Plenty of the Western Ghats sections to go trekking, climb onto higher peaks of the region for some great landscape views. However, they are risky and exhausting. Hence plan, go in groups, and seek local guides for such adventures. Most of them pass through the forest ranges and need prior permission from Forest dept officials. For sure do not go alone and without informing someone caring. Remember mobile signals may not be there or very poor in such mountainous areas. Help cant reach easily. Please do note we have not undertaken any of these treks ourselves. Some of the trekking you can undertake are:
- Tadiandamol peak – The highest peak in Coorg at about 1750 meters above sea level
- Pushpagiri (also called Kumara Parvatha and Subramanya hills) – About 1710 meters above sea level, it is the second-highest peak
- Brahmagiri – about 1610 meters above sea level, the fourth-highest peak, bordering Kerala state
- Nishani Betta (Betta means mountain) – about 1275 meters above sea level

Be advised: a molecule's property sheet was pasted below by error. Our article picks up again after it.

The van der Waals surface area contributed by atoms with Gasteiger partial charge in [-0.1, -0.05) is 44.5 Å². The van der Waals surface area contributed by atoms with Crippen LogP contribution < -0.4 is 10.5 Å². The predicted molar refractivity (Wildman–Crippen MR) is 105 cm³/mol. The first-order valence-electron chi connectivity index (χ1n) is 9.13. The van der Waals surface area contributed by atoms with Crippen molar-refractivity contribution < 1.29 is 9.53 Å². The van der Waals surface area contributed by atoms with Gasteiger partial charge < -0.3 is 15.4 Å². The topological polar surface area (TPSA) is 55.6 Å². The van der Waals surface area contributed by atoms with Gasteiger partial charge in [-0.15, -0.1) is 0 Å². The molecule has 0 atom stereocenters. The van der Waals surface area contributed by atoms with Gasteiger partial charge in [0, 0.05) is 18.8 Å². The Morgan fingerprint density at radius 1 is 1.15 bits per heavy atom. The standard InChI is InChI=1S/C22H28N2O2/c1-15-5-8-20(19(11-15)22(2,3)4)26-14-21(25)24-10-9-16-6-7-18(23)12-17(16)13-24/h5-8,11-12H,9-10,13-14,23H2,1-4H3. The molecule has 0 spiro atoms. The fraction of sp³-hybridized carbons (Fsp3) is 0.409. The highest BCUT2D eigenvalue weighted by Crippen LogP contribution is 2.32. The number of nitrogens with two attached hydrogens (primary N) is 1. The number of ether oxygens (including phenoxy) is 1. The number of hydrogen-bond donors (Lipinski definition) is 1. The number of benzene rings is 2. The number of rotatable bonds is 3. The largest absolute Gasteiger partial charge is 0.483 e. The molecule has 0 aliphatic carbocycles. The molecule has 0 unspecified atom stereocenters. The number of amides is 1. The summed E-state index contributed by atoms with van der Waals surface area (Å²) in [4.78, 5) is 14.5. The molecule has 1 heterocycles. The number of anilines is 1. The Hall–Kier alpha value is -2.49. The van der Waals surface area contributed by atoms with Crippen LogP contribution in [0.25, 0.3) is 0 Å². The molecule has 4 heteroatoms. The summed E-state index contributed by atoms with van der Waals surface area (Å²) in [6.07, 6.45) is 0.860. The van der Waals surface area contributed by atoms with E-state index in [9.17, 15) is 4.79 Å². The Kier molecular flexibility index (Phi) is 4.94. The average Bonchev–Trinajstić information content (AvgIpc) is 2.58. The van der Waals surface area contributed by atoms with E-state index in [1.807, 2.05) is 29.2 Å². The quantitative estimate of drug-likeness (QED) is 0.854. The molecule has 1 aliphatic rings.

- Kopatty – about 1300 meters above sea level
- Kote Betta – reportedly about 1620 meters above sea level, the third-highest peak
- Galibeedu – Subramanya
National Parks – Places to visit around Coorg
The region is surrounded by several Wildlife Sanctuaries and National Parks & Tiger reserves. They are spread across the borders of Karnataka, Tamil Nadu, and Kerala. If you are on a long holiday, plan for some of these places to visit around Coorg.
- Nagarahole National Park & Tiger Reserve
- Kabini Wildlife Sanctuary
- Bandipur Tiger Reserve & National Park
- Madumalai National Park
- Wayanad Wildlife Sanctuary
- Brahmagiri Wildlife Sanctuary
They are on our list of, to be visited places, someday hopefully.
Other Places to visit near Coorg
Interesting nature outings places to visit near Coorg if you have more time on the trip/visit are:
- Kabini Reservoir
- Honnamana Kere – A largest natural lake
- Harangi Dam
- Chiklihole reservoir
We have not visited them, hopefully sometimes in the future.
Happy Holidays in Coorg.